Crown Resorts has been hit with a class action alleging it did not give shareholders enough information about risks it was taking in China.
Law firm Maurice Blackburn on Monday filed the Federal Court action, saying the James Packer-controlled casino operator did not make timely and accurate disclosures to the market about activities that led to last year’s arrest of 18 employees in China and a 14 per cent fall in its share price.
Current and former Crown employees, including three Australians, pleaded guilty to charges of illegal promoting gambling on the Chinese mainland at a hearing in China in June.
Some received fines and jail terms from China’s Baoshan district Court.
Crown shares plunged 13.9 per cent to $11.15 in the wake of the October 2016 detentions, wiping more than $1.3 billion off the company’s market value.
The law firm, who is acting on behalf of hundreds of individual and institutional shareholders, says the arrests significantly impacted Crown’s future revenue from VIP gaming.
The arrests also raised questions regarding Crown’s significant investment in its Barangaroo, Sydney, venture which has been spruiked as a VIP-focused casino and luxury resort.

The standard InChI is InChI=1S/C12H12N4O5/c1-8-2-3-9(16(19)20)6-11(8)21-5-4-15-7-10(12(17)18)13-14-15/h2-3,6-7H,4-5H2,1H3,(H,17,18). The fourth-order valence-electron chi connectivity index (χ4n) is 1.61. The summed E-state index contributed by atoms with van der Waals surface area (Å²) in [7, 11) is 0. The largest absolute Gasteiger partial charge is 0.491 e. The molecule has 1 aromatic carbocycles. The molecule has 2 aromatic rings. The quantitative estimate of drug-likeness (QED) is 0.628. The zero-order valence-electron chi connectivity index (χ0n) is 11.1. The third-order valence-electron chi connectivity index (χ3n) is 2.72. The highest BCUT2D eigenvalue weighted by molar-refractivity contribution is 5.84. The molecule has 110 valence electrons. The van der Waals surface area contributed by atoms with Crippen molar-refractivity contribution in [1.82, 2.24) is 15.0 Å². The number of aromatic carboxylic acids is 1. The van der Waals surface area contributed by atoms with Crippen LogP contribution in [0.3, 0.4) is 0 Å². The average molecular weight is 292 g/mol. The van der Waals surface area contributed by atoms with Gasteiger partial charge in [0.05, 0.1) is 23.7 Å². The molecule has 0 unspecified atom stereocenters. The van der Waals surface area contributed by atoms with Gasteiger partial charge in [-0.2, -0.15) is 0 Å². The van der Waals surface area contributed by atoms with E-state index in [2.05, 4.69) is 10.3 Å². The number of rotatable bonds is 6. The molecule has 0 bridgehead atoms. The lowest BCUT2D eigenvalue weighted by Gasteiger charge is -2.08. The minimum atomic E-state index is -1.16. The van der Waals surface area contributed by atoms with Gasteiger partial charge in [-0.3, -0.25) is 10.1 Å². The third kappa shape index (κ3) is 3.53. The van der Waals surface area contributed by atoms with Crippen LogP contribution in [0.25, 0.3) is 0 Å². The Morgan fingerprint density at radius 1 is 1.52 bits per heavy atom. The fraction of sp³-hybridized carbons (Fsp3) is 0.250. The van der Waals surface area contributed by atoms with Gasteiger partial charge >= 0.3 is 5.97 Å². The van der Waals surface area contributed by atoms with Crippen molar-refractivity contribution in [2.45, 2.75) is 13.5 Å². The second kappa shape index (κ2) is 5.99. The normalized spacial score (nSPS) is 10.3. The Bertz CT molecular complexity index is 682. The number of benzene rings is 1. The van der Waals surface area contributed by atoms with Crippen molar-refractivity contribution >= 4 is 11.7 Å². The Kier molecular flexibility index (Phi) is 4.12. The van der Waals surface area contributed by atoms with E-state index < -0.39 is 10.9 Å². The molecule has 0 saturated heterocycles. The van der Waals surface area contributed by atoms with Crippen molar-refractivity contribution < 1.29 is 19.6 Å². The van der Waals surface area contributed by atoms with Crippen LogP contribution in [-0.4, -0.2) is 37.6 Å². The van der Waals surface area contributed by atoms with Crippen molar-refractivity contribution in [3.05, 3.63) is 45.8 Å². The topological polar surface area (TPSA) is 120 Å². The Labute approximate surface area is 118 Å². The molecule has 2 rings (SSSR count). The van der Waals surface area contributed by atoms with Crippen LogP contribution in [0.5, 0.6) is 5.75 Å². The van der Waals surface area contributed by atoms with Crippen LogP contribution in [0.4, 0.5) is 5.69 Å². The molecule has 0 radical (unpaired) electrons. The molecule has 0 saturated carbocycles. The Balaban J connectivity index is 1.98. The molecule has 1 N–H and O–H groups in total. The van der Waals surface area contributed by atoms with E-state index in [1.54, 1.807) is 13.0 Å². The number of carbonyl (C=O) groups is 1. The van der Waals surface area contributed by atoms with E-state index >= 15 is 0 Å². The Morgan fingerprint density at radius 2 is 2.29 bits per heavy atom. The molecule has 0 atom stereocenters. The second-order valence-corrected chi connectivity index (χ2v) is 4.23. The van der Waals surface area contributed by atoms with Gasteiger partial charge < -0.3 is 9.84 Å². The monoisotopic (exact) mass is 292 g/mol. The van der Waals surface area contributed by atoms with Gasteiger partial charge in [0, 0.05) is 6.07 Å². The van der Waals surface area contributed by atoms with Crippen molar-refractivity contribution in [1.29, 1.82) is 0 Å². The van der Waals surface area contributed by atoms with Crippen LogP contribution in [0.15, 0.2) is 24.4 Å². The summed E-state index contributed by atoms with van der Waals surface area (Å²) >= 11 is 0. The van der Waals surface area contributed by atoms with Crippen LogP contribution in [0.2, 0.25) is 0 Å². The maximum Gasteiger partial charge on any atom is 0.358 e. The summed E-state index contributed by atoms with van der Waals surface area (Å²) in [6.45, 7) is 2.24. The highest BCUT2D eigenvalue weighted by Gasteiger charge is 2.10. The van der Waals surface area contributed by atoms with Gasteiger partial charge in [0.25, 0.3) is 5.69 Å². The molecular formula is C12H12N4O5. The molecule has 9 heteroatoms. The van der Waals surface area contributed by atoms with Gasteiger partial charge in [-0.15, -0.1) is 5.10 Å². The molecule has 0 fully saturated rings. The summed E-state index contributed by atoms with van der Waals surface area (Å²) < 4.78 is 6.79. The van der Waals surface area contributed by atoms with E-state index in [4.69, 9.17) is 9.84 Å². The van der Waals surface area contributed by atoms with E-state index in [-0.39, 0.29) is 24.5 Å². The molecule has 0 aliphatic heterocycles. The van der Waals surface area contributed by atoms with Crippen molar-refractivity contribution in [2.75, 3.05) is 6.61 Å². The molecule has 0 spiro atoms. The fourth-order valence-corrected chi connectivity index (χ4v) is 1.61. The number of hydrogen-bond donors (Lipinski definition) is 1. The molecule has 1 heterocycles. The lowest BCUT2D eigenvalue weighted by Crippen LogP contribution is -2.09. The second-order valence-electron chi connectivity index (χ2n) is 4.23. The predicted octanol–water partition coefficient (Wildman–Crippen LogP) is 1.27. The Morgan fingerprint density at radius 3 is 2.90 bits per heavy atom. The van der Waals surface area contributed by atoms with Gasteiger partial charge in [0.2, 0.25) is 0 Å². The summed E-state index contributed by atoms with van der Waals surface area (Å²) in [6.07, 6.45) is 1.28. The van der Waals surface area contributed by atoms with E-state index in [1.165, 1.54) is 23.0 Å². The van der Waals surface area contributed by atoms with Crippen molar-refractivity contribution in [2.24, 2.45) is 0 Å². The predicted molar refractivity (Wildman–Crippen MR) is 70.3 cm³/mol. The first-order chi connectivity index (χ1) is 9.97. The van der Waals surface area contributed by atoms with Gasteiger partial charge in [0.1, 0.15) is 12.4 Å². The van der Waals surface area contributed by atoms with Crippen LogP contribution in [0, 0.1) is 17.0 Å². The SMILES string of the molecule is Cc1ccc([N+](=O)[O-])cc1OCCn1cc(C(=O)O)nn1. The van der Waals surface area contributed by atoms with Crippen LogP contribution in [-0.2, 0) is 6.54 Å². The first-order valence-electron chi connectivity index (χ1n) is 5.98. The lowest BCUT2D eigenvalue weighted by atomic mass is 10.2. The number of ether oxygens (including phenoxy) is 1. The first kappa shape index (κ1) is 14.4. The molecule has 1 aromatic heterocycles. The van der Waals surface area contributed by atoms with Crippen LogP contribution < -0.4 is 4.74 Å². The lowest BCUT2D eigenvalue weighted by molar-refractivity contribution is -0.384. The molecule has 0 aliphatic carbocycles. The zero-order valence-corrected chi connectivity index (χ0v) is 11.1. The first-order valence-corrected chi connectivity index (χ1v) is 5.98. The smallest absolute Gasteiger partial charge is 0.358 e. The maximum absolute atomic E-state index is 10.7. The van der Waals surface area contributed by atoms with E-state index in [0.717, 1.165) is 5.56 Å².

Maurice Blackburn’s national head of class actions, Andrew Watson, said shareholders should have been told of the risks Crown was taking in China and the threat those risks posed to the company’s revenue streams.
“Chinese authorities could not have made the risks of marketing gambling any plainer to Crown or other casino operators, yet Crown ignored these warnings,” Mr Watson said on Monday.
“Those legal obligations are what underpins the integrity of the entire market – it is how investors can make properly informed decisions about how to allocate capital where it is most deserving.”
In a statement on Monday, Crown said it would “vigorously defend” the proceedings.
Shareholders can still register online to be part of the class action which seeks compensation for their Crown shares purchased between February 6, 2015 and October 16, 2016.